A year after stocks soared, CEOs must show it was warranted

Business News

FILE – The New York Stock Exchange is seen in New York, Monday, Nov. 23, 2020. Stocks were moderately higher in early trading Thursday, April 8, 2021, helped again by large technology stocks that have benefitted from a drop in bond yields. (AP Photo/Seth Wenig)

NEW YORK (AP) — It’s time to show the receipts, CEOs.

For more than a year, investors have been pushing up stock prices, even though the pandemic caused profits to crater for companies. With COVID-19 vaccines going into arms and businesses reopening, investors want to see that faith rewarded with some proof of fat profit growth, starting now.

Not only are expectations high for this upcoming earnings season, which got going Wednesday with reports from JPMorgan Chase and other big banks, they’re rising even more by the day. When the first quarter began, analysts were forecasting earnings growth of less than 16% for S&P 500 companies. Now, those same analysts say the tally should be closer to 25%.

If companies end up reporting better numbers than analysts predicted — which is what usually happens — this may be the best reporting season for growth in more than a decade, according to FactSet. During the summer of 2010, S&P 500 companies reported 34% growth coming out of the Great Recession.

“The bar has been raised, but not by enough,” Deutsche Bank strategist Binky Chadha said of expectations for this earnings season.

Even the best profit growth in a decade may not juice stock prices further, though, because the S&P 500 has already soared more than 80% since hitting a bottom in March 2020.

Last quarter, for example, companies that reported higher sales and earnings than expected actually lagged the S&P 500 the following day, according to Savita Subramanian, equity strategist at Bank of America.

This earnings season, many analysts expect companies to again get little to no boost for reporting stronger-than-expected earnings, given how much their stocks have already rallied on those expectations.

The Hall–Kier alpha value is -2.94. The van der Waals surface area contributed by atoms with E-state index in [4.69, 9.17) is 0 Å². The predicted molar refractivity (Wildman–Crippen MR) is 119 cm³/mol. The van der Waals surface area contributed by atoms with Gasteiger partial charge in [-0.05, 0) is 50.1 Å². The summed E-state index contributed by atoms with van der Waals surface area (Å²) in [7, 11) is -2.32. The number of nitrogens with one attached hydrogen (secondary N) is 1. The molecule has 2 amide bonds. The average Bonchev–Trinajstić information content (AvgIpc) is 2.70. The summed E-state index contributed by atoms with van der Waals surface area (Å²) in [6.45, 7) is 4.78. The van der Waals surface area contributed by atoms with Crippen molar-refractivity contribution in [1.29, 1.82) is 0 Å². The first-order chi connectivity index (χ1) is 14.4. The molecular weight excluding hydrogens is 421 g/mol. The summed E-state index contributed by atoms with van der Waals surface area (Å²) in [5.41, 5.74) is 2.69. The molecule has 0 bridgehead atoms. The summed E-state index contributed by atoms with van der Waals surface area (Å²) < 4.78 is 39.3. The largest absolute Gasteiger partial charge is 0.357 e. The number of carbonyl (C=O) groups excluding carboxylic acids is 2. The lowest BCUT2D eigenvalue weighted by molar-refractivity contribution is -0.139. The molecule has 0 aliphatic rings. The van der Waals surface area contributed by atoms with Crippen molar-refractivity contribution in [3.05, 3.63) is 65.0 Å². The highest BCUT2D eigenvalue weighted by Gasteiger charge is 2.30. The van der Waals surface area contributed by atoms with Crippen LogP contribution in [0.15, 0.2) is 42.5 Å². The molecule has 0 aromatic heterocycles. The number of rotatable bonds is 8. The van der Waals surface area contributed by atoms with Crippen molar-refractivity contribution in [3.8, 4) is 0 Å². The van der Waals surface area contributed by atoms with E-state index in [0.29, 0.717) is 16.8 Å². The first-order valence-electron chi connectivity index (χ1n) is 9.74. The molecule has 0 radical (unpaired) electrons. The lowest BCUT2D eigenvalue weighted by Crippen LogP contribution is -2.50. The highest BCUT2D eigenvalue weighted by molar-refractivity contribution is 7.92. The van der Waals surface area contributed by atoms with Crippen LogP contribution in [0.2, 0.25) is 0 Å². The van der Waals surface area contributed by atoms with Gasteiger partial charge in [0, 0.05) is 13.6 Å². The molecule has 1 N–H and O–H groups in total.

That’s why it’s important to remember that a “blowout quarter doesn’t mean blowout market,” Subramanian said in a BofA Global Research report.

Analysts and investors are expecting profits to zoom even higher through the summer, with growth forecast to soar above 50% in the third quarter. But several challenges lie ahead that could threaten such lofty targets in coming quarters and years.

Chief among them is the prospect of inflation. As the global economy recovers, prices are rising for oil and many other commodities that companies use to make things. Production problems caused by the pandemic are also causing shortages of semiconductors and other products, ratcheting up prices even higher.

Some companies will be able to pass those higher costs on to their customers, by raising prices at the register. The company behind Huggies diapers and Kleenex tissues said recently that it would raise list prices for most of its North American consumer products, for example. Kimberly-Clark said it needed to raise prices by “mid-to-high single digits” because of the higher prices it was paying for commodities.

But any drop in sales that results from the higher costs, or the inability of companies to pass on higher prices, would squeeze profit margins for companies as the year progresses.

Higher inflation is something that the Federal Reserve actually wants to see, and it has said that it will allow inflation to rise above its 2% target for a while before it tries to tamp down rising prices across the economy.

In the longer term, companies could also face profit pressure from higher tax rates as President Joe Biden pushes for corporate America to help pay for his plan to rejuvenate the nation’s infrastructure. If tax hikes pass, the impact on businesses would likely be felt next year.

Strategists at Goldman Sachs say they expect the focus of investors to turn toward such proposals, and away from the threat of inflation and higher interest rates, “as the taxman cometh.”

Copyright 2021 The Associated Press. All rights reserved. This material may not be published, broadcast, rewritten or redistributed.

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